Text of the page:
Silver City Gospel Mission

P2127967In 1986 the Silver City Gospel Mission began out of the basement of Silver City resident John Pershing. He had a vision to serve the homeless and others at, or near the poverty line in Silver City and in 1987 a board was formed and a non-profit 501-C(3) corporation was begun.

Today, the Silver City Gospel Mission is housed in a large facility located at 111 S. Texas Street, located behind Jalisco’s Restaurant.

The Silver City Gospel Mission Provides include a soup kitchen which serves hot, well-balanced meals daily, a thriving thrift store, a food pantry and clothing bank, an emergency shelter and a full-time staff.

The Gospel Mission is governed by a board of directors selected from the community-at-large;  people who have demonstrated compassion and concern about the needs of the homeless and the indigent poor.

A story from the Gospel Mission…

“Awhile back, I met Maria, an older widow who had recently moved in to the neighborhood behind the Mission with her eight children, two grandchildren and her older daughter who was pregnant with her third little one.

The tiny hovel they called “home” was in terrible condition – old wooden floor, adobe walls, minimal ventilation and a rusted metal roof with numerous holes which made it impossible to find a dry spot whenever it rains. There was no food in the house – none at all.

My heart broke as she spoke. She said …

“My burden is too large!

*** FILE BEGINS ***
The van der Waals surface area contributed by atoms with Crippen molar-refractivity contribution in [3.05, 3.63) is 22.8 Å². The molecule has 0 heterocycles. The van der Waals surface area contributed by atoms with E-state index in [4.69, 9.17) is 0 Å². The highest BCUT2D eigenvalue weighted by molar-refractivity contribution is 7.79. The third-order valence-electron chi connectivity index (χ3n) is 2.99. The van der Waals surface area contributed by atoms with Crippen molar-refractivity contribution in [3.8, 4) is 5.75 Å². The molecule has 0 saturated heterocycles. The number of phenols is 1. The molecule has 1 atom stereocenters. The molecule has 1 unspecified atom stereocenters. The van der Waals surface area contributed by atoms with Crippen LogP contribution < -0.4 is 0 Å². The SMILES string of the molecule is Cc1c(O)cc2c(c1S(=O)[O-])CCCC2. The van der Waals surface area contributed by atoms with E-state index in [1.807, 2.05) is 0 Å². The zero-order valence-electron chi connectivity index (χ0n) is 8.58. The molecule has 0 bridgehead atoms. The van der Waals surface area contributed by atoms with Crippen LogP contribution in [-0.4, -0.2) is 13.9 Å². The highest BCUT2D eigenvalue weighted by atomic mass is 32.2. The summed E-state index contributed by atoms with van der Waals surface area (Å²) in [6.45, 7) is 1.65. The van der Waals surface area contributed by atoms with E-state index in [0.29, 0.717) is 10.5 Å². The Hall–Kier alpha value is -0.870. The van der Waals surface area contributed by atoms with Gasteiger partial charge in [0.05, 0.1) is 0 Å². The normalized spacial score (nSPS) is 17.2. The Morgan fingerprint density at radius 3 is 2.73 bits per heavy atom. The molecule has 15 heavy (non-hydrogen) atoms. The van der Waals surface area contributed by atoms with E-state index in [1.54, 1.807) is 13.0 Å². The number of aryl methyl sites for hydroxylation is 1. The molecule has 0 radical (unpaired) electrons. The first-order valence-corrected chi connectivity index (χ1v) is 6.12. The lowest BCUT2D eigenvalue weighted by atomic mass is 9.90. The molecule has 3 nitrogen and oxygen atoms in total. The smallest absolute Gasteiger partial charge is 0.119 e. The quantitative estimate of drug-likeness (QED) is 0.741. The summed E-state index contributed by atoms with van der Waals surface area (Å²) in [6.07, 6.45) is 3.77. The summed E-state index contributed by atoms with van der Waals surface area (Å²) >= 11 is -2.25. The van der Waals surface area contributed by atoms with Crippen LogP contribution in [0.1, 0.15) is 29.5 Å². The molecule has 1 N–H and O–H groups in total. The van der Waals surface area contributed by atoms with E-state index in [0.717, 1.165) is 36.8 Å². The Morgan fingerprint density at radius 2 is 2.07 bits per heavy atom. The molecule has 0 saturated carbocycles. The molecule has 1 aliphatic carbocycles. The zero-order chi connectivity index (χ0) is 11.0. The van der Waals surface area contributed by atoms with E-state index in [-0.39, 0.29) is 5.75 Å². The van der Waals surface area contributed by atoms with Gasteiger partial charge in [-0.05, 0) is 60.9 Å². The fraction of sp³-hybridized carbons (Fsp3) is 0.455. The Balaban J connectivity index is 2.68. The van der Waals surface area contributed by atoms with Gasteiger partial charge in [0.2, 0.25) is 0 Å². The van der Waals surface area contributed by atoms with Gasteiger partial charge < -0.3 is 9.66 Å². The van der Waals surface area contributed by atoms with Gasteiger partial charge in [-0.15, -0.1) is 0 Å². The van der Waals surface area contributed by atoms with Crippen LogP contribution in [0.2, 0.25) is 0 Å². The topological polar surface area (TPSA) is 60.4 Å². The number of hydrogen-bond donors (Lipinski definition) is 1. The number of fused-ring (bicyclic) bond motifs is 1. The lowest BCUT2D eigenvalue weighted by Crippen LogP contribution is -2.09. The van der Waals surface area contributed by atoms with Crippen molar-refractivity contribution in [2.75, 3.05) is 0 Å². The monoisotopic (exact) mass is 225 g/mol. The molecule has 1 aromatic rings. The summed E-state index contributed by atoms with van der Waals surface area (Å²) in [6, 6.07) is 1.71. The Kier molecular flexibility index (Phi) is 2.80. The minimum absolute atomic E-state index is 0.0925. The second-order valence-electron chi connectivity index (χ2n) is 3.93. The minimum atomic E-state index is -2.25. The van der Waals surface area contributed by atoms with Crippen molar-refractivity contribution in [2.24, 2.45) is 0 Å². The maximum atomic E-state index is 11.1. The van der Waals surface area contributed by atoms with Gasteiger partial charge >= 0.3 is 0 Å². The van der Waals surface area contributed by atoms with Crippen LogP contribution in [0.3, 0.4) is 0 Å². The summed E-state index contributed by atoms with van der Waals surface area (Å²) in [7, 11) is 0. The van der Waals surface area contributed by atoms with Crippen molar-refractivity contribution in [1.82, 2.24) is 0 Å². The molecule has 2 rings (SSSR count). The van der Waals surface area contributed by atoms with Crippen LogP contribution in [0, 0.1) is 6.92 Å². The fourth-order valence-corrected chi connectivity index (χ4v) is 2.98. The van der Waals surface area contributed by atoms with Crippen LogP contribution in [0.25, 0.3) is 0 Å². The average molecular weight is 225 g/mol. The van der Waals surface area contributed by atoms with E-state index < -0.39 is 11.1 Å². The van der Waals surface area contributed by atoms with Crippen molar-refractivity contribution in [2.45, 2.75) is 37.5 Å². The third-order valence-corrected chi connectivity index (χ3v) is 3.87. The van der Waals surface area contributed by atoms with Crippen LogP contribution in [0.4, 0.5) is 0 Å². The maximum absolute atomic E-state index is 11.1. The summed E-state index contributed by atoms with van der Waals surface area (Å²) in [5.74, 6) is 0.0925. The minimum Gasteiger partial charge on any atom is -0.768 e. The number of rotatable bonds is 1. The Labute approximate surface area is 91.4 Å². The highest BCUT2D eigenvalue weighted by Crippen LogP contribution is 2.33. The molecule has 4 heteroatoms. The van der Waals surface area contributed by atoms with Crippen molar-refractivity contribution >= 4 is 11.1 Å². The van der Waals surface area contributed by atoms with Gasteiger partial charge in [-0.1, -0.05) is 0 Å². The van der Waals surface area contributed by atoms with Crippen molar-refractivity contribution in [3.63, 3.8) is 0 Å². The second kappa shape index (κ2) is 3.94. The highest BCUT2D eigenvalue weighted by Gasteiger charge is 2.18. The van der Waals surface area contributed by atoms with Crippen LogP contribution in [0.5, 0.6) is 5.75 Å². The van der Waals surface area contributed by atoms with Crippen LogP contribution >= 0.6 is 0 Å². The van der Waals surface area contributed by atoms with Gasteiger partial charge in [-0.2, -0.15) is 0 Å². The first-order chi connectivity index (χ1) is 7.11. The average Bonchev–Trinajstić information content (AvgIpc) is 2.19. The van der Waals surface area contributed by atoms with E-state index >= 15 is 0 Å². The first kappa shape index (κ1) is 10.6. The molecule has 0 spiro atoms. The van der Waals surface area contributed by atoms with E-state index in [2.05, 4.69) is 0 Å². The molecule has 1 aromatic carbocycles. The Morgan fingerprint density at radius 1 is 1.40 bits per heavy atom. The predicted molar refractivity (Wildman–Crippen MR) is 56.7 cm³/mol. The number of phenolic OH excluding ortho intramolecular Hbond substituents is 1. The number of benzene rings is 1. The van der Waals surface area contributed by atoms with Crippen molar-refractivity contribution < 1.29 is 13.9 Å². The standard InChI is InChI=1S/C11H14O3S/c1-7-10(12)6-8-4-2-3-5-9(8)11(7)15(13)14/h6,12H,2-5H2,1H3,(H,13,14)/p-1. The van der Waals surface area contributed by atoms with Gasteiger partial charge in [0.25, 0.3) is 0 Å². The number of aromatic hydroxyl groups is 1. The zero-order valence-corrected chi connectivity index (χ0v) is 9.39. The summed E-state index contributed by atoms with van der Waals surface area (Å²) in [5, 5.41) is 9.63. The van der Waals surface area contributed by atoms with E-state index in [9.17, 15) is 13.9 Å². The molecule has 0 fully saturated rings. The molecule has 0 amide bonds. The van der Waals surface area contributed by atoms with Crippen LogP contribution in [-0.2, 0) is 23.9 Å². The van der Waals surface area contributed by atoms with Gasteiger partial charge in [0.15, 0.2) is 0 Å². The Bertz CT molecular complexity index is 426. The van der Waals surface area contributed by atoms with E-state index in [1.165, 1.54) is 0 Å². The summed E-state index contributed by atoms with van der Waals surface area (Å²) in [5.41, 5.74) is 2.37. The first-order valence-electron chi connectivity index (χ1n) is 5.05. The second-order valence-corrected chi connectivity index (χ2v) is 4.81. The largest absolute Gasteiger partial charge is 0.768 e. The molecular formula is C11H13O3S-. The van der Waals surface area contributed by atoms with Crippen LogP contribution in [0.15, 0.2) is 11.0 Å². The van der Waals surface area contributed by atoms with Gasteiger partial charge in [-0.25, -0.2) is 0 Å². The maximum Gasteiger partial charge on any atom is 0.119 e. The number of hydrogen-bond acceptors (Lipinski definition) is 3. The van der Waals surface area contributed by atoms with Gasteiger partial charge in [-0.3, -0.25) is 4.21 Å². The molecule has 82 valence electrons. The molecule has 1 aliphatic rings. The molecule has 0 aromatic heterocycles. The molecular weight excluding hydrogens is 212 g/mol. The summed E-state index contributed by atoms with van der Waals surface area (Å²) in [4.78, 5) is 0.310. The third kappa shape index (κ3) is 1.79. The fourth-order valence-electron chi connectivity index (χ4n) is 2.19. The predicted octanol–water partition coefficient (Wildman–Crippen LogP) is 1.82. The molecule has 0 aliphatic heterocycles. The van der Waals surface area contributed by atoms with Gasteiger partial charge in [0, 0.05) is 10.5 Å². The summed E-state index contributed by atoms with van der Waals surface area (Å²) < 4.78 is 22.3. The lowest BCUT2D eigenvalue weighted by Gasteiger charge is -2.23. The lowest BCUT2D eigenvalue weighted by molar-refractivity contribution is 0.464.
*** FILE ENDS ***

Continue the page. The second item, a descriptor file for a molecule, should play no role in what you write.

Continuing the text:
If I only had one child, I could go to my neighbors and beg for a little bit of food. But how could I ask my neighbors, who are also poor, to help me with so many children. I can only turn to God.”

I explained to her that the Silver City Gospel Mission is right down the street and anytime she needed a hot meal she could bring the family down for lunch or a food basket.

We also helped her fill out a SNAP (food stamp) application which would help her with her monthly food allowance.

In a land of abundance, situations like these are sad. We need to do more to educate and inform those truly in need about how they can receive help. We need to work out distribution and storage problems that keep excess food out of the hands of those that need it. And we need the caring hearts and hands of their neighbors to make this possible.

Sadly, Maria is no longer among the living, but I hope we were able to relieve her burden to some extent. It’s when we are able to help people like her, that it makes it all worthwhile.”


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